These six books are published by Random House and can be ordered

from any book store. They provide a good way to branch out from three-letter

words and tackle high priority words with different spelling patterns. The limited

number of words in each book gives you a chance to devote time to words like

what and where, which are so difficult--and so essential--for young beginners.

These books have vocabularies of 12, 24, 75, or 100 words:

Inside, Outside, Upside Down - 24 words, including down and went

Bears On Wheels - 12 words, including three and again

Ten Apples Up On Top - 75 words, 56 of them new, including what and want
By "new," I mean that they weren't in the preceding books.

Go Do Go - 75 words, 40 of them new, including there and where

Put Me in the Zoo - 100 words, 42 of them new, including could, would, and should

Are You My Mother - 100 words, 35 of them new, including were and who

First graders like these books, and being familiar with them gives a child a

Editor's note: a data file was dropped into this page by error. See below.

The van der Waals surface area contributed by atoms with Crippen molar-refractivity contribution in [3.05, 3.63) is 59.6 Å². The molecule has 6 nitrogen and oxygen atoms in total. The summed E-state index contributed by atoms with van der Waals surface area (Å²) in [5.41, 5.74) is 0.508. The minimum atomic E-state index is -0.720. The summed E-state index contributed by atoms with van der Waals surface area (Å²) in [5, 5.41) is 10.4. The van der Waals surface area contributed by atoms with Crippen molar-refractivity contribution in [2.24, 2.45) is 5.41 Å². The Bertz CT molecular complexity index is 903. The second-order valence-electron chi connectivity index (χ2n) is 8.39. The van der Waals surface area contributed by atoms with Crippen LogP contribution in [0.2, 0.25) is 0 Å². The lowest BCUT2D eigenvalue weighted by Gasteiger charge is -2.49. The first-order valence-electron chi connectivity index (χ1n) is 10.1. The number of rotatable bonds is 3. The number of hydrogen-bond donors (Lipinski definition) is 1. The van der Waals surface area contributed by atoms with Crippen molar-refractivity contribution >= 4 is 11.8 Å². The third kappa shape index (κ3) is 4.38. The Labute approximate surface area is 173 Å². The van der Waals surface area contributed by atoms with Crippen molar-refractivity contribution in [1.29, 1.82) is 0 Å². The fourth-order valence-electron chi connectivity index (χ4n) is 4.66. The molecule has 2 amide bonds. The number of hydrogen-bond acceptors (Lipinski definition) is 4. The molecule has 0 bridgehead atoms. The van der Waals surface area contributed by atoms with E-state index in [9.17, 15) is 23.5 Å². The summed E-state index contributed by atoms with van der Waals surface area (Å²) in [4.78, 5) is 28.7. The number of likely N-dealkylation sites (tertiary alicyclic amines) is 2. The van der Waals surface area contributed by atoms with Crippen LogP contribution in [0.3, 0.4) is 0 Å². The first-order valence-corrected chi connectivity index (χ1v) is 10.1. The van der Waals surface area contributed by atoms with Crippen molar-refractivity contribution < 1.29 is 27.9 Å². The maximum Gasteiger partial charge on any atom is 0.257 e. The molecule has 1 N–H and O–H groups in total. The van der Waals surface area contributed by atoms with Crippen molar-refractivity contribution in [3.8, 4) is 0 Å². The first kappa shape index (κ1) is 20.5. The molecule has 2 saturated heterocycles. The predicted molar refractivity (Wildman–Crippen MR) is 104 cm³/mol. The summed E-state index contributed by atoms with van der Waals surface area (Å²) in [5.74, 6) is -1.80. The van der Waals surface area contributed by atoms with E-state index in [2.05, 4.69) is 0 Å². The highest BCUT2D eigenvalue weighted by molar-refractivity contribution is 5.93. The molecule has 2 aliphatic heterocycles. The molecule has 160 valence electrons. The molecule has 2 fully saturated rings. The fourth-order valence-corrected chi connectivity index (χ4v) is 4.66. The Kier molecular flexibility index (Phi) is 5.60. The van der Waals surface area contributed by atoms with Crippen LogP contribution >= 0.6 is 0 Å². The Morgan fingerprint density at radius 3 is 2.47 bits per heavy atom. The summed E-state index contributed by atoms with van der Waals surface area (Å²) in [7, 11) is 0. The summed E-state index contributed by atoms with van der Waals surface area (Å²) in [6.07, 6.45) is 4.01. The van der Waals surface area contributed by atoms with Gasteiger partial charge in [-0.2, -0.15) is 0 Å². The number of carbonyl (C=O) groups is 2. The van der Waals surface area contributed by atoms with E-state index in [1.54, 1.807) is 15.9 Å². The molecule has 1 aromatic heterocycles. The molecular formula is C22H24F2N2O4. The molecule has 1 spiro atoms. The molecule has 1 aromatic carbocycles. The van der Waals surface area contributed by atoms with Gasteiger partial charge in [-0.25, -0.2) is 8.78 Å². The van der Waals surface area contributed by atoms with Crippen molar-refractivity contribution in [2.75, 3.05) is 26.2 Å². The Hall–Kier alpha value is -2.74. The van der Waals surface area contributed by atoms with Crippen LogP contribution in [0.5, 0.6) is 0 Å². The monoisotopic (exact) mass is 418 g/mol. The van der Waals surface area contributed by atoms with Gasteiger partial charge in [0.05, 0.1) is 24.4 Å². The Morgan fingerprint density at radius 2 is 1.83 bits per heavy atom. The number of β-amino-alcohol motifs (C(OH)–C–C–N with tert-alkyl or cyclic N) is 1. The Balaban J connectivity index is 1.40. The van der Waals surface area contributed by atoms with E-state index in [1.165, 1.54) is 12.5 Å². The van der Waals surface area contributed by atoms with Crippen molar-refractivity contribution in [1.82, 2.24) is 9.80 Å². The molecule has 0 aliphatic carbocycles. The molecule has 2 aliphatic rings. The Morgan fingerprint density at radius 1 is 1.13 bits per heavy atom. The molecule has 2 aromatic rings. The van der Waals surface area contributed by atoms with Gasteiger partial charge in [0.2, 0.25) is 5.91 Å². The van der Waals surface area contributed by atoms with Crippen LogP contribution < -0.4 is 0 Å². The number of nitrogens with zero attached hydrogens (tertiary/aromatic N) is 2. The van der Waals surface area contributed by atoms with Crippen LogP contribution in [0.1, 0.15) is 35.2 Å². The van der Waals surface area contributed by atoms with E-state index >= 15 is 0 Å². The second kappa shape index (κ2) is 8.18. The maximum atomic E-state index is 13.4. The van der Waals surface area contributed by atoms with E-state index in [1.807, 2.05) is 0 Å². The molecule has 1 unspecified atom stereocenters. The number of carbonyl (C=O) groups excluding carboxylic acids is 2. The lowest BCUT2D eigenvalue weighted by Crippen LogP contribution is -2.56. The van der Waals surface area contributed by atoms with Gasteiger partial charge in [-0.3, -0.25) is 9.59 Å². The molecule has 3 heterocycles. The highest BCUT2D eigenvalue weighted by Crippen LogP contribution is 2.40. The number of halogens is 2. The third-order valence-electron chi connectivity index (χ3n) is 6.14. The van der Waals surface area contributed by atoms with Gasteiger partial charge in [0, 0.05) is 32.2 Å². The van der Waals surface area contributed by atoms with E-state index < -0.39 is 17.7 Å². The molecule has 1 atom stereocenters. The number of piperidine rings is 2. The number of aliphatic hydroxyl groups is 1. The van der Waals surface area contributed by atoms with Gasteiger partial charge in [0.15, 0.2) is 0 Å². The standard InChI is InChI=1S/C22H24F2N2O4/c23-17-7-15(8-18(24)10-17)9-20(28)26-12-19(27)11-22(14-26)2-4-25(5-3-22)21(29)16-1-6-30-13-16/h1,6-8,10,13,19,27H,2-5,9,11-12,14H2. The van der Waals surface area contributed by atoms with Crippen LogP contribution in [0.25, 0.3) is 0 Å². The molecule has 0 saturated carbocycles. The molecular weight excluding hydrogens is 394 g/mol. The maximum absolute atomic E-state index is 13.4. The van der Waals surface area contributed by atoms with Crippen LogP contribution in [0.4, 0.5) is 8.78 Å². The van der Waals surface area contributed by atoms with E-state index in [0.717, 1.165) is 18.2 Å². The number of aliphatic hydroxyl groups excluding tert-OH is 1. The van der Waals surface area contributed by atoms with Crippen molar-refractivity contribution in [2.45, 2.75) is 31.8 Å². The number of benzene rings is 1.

chance to read them fluently--provided that the words are prepared ahead of time.

These materials provide the necessary preparation for all the words:

The Two-Sided Cards
The Transition Packets and Cards
The Color-Matching Games
The Go Fish Games

All these cards and games use the Color Code to translate the vowel sounds.

This way, your pupils can decode their sight words, even the ones with irregular

spellings, minimizing the look-and-guess reading that occurs when a child has to

reconcile sight words with sounded-out words.

The words are numbered in a way that makes it easy for you to plan your lessons

around the words you need without wasting time on the words you don't need. (With

a beginner, you may need them all.)

Having the words well prepared means that a child can really read the books

and not just recite them from memory the way pre-schoolers so often--and so


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